Admiration and Appreciation.

To all the essential workers including teachers, school custodians, health workers, garbage collectors, grocery clerks, and everyone else doing their best in these difficult situations to keep this world and the economy operating. I spent my career in K12 education, and it is hard to imagine what the current generation of workers are going through. It is a blessing to be old and retired in these terrible situations.

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Alan - Android Auto, DriveLuxe 51LMT-S, DriveLuxe 50LMTHD, Nuvi 3597LMTHD, Oregon 550T, Nuvi 855, Nuvi 755T, Lowrance Endura Sierra, Bosch Nyon

Reality

Schools provide a day care function. Most households are now two wage earners, if not a single parent. This makes it very difficult for parents that can not work from home.

This pathogen is highly contagious

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GPSMAP64s, iPhone XR w/Garmin North America, Yaesu VX-8R w/GPS.

before

before I had a kid, I was simply like oh that school avg 1400 on the SATs (3 parts) terrible school and terrible system and teachers (read on).

Back in 2015, we stayed with my wife's aunt on the north shore of Chicago, where all those 80's films were set (all of them Risky Business, St. Elmo's Fire, Breakfast Club). I said to the husband who is a teacher, wow, you guys do a great job the avg SATs are like almost 2100, and that's median. He pointed out, it's really not the teachers. The median income here is well into the mid 200s and many kids have $400/hr tutors and the high scores are resultant. hmmmm

Then the GMC dealer shuttle driver was an ex HS principal. He told me, today? The results are a combination of kid, teachers, and parents, together, not just one or the other which may have been true in your day (my mom said it's all up to the kid, period).

Having a 6 y.o. child? I too have an admiration for teachers. My wife is on a first name basis with my son's teacher they text each other all the time. We even went over to her house before school started to drop off a small gift (my wife is good at that) and wore masks etc. imho teachers are in their occupations because they want to be. It's not money, recognition, blah blah blah. Hats off to them. And I see the same problems as is typical of public service--wants are unlimited. Resources are not. Ever since college I thought that of the USPS whenever they are slammed. They have to deliver to every address, many of which private cos. won't go to.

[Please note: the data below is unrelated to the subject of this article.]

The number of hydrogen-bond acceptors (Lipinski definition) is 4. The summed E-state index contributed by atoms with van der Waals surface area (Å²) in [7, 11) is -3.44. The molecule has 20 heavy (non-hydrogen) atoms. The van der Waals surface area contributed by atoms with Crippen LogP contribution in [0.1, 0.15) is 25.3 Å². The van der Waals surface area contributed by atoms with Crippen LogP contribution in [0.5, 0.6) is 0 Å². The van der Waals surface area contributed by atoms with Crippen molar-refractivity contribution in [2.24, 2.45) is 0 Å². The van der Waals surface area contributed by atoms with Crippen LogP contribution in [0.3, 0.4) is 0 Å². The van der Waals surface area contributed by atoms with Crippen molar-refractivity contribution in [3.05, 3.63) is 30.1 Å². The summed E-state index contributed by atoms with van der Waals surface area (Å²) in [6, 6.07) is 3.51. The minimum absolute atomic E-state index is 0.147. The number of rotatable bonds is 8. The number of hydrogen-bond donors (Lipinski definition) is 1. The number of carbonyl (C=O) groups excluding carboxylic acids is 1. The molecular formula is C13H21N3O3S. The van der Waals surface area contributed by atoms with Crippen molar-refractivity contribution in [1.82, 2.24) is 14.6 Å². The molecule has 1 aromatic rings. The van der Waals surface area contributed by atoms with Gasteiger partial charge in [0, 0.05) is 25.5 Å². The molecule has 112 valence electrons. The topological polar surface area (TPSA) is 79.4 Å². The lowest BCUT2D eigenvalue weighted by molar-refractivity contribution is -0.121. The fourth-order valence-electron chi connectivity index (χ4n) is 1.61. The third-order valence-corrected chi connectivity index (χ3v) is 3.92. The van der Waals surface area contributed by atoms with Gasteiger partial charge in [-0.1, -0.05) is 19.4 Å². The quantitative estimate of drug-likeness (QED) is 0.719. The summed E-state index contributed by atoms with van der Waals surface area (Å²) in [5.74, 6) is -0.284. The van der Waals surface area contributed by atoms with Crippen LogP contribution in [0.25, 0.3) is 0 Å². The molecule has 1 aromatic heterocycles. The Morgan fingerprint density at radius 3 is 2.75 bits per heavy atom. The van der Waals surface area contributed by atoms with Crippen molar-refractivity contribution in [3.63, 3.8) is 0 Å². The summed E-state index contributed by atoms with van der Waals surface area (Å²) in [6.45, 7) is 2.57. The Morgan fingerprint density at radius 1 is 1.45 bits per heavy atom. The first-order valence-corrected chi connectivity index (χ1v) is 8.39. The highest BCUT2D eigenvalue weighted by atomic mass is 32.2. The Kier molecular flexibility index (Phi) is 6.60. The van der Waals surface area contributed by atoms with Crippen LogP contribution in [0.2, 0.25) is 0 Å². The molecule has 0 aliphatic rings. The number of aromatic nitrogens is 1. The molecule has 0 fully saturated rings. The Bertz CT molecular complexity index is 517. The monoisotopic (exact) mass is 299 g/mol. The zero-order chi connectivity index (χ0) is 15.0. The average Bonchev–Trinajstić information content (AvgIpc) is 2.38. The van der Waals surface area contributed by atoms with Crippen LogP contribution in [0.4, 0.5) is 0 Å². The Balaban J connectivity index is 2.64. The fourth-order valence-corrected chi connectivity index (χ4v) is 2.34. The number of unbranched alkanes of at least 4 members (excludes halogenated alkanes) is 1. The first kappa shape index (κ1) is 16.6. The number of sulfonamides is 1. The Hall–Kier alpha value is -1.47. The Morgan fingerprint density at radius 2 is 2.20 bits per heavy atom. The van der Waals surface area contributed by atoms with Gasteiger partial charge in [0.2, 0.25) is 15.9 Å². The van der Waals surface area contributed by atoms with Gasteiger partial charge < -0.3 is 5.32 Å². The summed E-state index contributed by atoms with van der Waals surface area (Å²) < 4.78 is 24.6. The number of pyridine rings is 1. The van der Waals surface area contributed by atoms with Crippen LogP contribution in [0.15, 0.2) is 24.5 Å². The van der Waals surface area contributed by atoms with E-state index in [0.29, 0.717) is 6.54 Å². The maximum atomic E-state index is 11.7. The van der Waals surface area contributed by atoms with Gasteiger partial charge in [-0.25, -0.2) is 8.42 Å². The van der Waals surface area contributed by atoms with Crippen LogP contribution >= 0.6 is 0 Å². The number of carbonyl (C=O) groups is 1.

Agreed !!

alandb wrote:

To all the essential workers including teachers, school custodians, health workers, garbage collectors, grocery clerks, and everyone else doing their best in these difficult situations to keep this world and the economy operating. I spent my career in K12 education, and it is hard to imagine what the current generation of workers are going through. It is a blessing to be old and retired in these terrible situations.

+1

This is nothing new

johnnatash4 wrote:

Back in 2015, we stayed with my wife's aunt on the north shore of Chicago, where all those 80's films were set (all of them Risky Business, St. Elmo's Fire, Breakfast Club). I said to the husband who is a teacher, wow, you guys do a great job the avg SATs are like almost 2100, and that's median. He pointed out, it's really not the teachers. The median income here is well into the mid 200s and many kids have $400/hr tutors and the high scores are resultant. hmmmm

This is nothing new. I grew up in West Virginia, which is not exactly considered a hotbed of superb education. However, Union Carbide Chemical (now part of Dow Chemical) had its research center in my home town, which resulted in an abnormally high percentage of highly educated people in the area. Those parents were not able to afford the kind of tutors you describe, but they were constantly pushing the teachers to demand more from the kids, and the norm was to make sure that homework was getting done.

My senior year of high school (more than 60 years ago) that school district had the highest percentage of National Merit Scholarship finalists of any public school district in the country. As you might expect, the local Chamber of Commerce went around beating their chests and taking the credit - although they DID give us a dinner at the local Rotary club smile. Looking at it from the inside, those results were the result of a team effort between the teachers and the parents.

- Tom -

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XXL540, GO LIVE 1535, GO 620

According to the latest

According to the latest information we are getting from research studies, most of the school going kids are not going to be seriously ill by the virus because of their more active innate immunity. However, their parents and senior relatives at home can get the virus and will have higher probability of getting seriously ill from the disease.

The cheapest and easiest way to prevent the virus: Mask. It's going to take couple more months before we can see the first batch of any vaccine.

good schools

When we moved to CO I asked a buddy from my youth who was Asst. Director of Schools in a modest sized county in eastern MA how to judge schools. He explained that you find good schools where parents demand them. Not a great deal of help. Trying to follow that I found out that CO had a high college graduate population (mainly people moving in?). We tried to find where folks lived who had jobs demanding education and made our best guess. We did OK with living in one of the better school districts in the state. Not great,,, but OK.

My logic may have failed when I equated educated with demanding good schools. Last I checked (a while ago) CO was 48th in per student funding for both K-12 and higher education. I don’t believe that there are really a great number of ski bums (which come in many flavors) but I’ve wondered if many of the college graduates here are ski bums.